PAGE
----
Postcoital Dysphoria: Shining a light on the post-sex blues

The first time I experienced postcoital dysphoria I had absolutely no idea what was going on. A sudden rush of all-consuming sadness rushed through me and then a stab of embarrassment when my eyes began flowing with hot, emotional tears. Nothing was wrong, so why did I feel like my world had come crashing down in such an intimate, consensual, and vulnerable space?

It wasn’t till over a year or experiencing depressive waves after sex did I even think to really look into it. I genuinely believed that it had something to do with me and me alone and that I would have to deal with it silently for the rest of my life. Sitting alone in the bathroom, crying my heart out became a regular occurrence.

But after much research, I finally came across PCD and dove head-first into absolutely anything I could get my hands on.

So what is PCD?

Postcoital dysphoria, also known as postcoital tristesse or the post-sex blues is when women (and men) are faced with deep emotional sadness after or even during sex, even though the act is safe, satisfying, and consensual. These feelings of irritability, anxiety and depression can manifest themselves and cause outbursts, crying, or even the need to seclude oneself.

Although these emotions are often seen after sex and specifically after orgasm and pleasure, they can also be seen during sex and the build-up to the orgasm creating a tearful and emotional climax that, if undiagnosed, can be quite confusing for both partners.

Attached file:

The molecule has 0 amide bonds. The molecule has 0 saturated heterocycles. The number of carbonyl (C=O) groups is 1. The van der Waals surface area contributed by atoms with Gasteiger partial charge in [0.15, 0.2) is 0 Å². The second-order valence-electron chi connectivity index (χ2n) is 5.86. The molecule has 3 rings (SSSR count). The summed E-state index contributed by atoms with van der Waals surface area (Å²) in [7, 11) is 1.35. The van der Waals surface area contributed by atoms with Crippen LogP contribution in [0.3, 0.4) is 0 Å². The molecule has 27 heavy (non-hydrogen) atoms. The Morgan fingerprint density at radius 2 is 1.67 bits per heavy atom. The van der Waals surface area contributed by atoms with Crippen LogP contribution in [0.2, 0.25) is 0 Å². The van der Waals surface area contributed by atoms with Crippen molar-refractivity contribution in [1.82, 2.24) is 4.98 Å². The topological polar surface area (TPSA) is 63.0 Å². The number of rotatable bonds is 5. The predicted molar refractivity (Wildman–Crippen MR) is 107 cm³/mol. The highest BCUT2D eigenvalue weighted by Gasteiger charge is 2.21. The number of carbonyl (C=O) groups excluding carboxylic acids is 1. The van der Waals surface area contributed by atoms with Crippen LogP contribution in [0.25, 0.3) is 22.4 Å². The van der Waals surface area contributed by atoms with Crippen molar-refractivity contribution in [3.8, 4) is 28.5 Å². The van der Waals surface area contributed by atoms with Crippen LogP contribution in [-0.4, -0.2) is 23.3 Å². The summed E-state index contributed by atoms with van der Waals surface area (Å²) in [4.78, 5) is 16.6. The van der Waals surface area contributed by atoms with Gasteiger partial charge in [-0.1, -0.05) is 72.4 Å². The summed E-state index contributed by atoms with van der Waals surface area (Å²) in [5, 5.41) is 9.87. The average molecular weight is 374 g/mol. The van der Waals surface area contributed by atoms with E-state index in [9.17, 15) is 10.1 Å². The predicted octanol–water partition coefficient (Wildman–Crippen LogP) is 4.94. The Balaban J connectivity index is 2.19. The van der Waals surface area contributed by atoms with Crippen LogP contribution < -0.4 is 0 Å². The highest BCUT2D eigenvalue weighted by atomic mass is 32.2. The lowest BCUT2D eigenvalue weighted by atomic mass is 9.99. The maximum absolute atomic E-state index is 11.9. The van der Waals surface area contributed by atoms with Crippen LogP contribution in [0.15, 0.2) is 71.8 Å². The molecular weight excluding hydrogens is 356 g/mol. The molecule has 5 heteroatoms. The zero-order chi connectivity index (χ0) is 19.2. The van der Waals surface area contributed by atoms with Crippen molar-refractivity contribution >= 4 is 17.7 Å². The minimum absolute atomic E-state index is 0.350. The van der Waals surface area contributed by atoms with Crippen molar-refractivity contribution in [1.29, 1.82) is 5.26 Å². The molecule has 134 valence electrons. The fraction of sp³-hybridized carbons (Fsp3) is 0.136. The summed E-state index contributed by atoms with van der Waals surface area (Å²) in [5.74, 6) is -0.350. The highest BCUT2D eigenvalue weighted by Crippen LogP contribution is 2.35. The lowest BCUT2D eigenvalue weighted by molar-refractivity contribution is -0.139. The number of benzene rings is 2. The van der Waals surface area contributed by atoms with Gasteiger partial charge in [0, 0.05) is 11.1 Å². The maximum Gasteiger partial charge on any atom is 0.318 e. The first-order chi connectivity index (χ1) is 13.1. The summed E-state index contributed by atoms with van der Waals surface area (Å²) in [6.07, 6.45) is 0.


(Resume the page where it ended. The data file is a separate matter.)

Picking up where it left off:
Now it’s important to understand that PCD is not a female sexual dysfunction and is not related to the physicality of sex and intimacy but rather the emotional and mental aspects of, not only sex itself but the intimacy and vulnerability of opening oneself to another.

PCD has many different roots that can stem from PTSD, fear of loss, shame, or trauma which are all not inherently bad within themselves but rather, may be in need of attention.

So as a holistic therapist and womb healer the idea of unresolved trauma being a possible underlying cause of PCD was extremely interesting and tied into the work I do and conversations I have. The body reacts to unresolved emotions and when else would such deep-rooted womb trauma manifest its head than in the arms of a lover and during such an intimate space.

You can experience PCD once in your life, once a year, or consistently, it can also come and go without warning. So how do we deal with it…

  1. Aknowledge the way you are feeling. Allow the emotions to manifest themselves and understand that you are ok and you are safe.
  2. Take a few deep breaths and use your senses to settle yourself back into the space you are in
  3. Share how you are feeling with your partner. Open up and converse. Where is the saddness felt most within your body.
  4. Pillow-talk is an ectremely beneficial after sex activity that can bring closeness and a different type of intimacy to your space. Take some time to recoup, cuddle and feel safe.
  5. Therapy weill help you to dive deep into the underlying issues that need attention.

There is no quick fix when it comes to PCD, but speaking about it and starting conversations is the first step to acknowledging and making space with other women to converse and relate to each other’s experiences.

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